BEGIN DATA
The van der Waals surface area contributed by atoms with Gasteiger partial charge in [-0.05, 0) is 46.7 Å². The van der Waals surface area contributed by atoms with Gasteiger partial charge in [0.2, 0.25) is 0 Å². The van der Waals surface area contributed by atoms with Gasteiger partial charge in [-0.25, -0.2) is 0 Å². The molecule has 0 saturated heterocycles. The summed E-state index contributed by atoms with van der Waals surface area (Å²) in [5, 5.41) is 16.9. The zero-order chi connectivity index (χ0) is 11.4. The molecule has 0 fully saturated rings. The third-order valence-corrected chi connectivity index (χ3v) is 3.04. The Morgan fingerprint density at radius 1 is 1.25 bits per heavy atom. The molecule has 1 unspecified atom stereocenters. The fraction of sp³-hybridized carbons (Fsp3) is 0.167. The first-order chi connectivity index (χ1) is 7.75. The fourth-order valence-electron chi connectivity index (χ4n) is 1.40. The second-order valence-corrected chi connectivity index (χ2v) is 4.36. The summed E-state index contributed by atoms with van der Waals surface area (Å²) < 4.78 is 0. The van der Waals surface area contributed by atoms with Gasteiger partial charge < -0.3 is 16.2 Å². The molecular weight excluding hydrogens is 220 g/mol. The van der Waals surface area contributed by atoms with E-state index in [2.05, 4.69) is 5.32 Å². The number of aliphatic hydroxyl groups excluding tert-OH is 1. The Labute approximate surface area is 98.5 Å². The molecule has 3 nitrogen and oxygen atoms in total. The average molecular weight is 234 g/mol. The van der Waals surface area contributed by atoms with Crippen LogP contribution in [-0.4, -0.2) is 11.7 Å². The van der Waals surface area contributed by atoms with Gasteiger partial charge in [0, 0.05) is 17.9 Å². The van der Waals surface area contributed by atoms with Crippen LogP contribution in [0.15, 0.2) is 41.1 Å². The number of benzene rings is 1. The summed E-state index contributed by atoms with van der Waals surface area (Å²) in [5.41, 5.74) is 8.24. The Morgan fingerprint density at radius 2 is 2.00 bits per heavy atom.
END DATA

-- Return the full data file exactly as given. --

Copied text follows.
The van der Waals surface area contributed by atoms with Gasteiger partial charge in [-0.05, 0) is 46.7 Å². The van der Waals surface area contributed by atoms with Gasteiger partial charge in [0.2, 0.25) is 0 Å². The van der Waals surface area contributed by atoms with Gasteiger partial charge in [-0.25, -0.2) is 0 Å². The molecule has 0 saturated heterocycles. The summed E-state index contributed by atoms with van der Waals surface area (Å²) in [5, 5.41) is 16.9. The zero-order chi connectivity index (χ0) is 11.4. The molecule has 0 fully saturated rings. The third-order valence-corrected chi connectivity index (χ3v) is 3.04. The Morgan fingerprint density at radius 1 is 1.25 bits per heavy atom. The molecule has 1 unspecified atom stereocenters. The fraction of sp³-hybridized carbons (Fsp3) is 0.167. The first-order chi connectivity index (χ1) is 7.75. The fourth-order valence-electron chi connectivity index (χ4n) is 1.40. The second-order valence-corrected chi connectivity index (χ2v) is 4.36. The summed E-state index contributed by atoms with van der Waals surface area (Å²) < 4.78 is 0. The van der Waals surface area contributed by atoms with Gasteiger partial charge < -0.3 is 16.2 Å². The molecular weight excluding hydrogens is 220 g/mol. The van der Waals surface area contributed by atoms with E-state index in [2.05, 4.69) is 5.32 Å². The number of aliphatic hydroxyl groups excluding tert-OH is 1. The Labute approximate surface area is 98.5 Å². The molecule has 3 nitrogen and oxygen atoms in total. The average molecular weight is 234 g/mol. The van der Waals surface area contributed by atoms with Crippen LogP contribution in [-0.4, -0.2) is 11.7 Å². The van der Waals surface area contributed by atoms with Gasteiger partial charge in [0, 0.05) is 17.9 Å². The van der Waals surface area contributed by atoms with Crippen LogP contribution in [0.15, 0.2) is 41.1 Å². The number of benzene rings is 1. The summed E-state index contributed by atoms with van der Waals surface area (Å²) in [5.41, 5.74) is 8.24. The Morgan fingerprint density at radius 2 is 2.00 bits per heavy atom.